A collective of bibliophiles talking about books. Book Fox (vulpes libris): small bibliovorous mammal of overactive imagination and uncommonly large bookshop expenses. Habitat: anywhere the rustle of pages can be heard.
The word ‘epic’ is trendy now. It’s replaced “fab”, “phat” and “awesome” as a description for something superior. But dictionary.com shows the original meaning to be “an episode in the lives of men in which heroic deeds are performed or attempted.” And that’s what I want to talk about today.
Epics have been around for thousands of years, in fact, the word comes from the Greek epikos meaning speech, word, song. The oral tradition of telling stories was common around the world, in nearly every culture. The Icelandic/Norse type are called sagas and were family stories, the events of many generations woven together. That’s the model for fiction writers of the last couple of centuries. Showing how historical events affected families over generations, educating the reader through an emotional connection.
The mid-twentieth century was rich in authors specializing in epic fiction. Everyone from James Michener’s geographically based sagas, R. F. Delderfield’s quiet scholary English villages to Taylor Caldwell’s novels of Biblical personalities. The 1970’s and 80’s brought John Jakes’ American history soap operas and James Clavell’s brilliant Asian worlds.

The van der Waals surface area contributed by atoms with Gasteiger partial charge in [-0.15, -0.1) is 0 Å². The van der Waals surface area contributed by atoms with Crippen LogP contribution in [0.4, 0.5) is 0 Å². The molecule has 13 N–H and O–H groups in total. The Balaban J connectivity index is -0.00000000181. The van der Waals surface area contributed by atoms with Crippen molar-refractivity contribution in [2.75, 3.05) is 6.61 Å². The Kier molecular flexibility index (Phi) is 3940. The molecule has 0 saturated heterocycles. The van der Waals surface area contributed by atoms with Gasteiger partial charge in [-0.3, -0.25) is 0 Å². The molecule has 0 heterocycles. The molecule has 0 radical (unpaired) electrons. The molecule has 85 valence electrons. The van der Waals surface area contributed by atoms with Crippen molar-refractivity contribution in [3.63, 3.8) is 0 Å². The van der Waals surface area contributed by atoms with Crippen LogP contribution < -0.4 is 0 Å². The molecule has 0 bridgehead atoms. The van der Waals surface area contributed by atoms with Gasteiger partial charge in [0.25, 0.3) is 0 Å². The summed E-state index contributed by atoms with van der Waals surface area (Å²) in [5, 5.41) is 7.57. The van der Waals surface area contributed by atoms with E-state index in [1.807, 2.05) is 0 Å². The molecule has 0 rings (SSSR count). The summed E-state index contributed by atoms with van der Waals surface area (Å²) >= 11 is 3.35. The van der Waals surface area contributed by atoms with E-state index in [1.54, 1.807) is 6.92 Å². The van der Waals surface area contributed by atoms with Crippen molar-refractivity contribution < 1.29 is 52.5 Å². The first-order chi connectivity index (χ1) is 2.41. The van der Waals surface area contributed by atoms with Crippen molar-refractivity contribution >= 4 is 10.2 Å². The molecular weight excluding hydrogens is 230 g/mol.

But where are the historical sagas of today? There’s still a few authors pursuing that format; Edward Rutherfurd, Penny Vincenzi, Ken Follett. But nothing like the output of just a few decades ago. Why is that?
Is it people’s attention spans, that people aren’t willing to invest the time in something not electronic? The three authors I named have all been on the best seller lists, so that can’t completely explain it. Is it because many of the earlier books were popularized by films and TV mini-series? Except for Follett, none of the other authors’ works have been filmed, so this may have some validity.
Instead of multigenerational tales, people seem to prefer single volume heroic deeds, such as those by Nelson DeMille or Clive Cussler. But those are more like adventure tales, another form of story telling that has been around for centuries.
I’m guessing that sagas are a more frequent device in modern fantasy and manga works. Neither are a genre that I read, so maybe one of our commenters could say. If true, it still doesn’t reach the level of previous saturation. Why has fictional sagas lost so much of their popularity in the last 2 decades?
And maybe VL readers could tell me what their favorite epic fiction is, if there are authors I’ve overlooked or their theory on why this type of book is no longer as prevalent as it was just a generation ago? Surely I’m not the only one who misses them?
Jackie especially liked Leon Uris and James Clavell’s epic novels.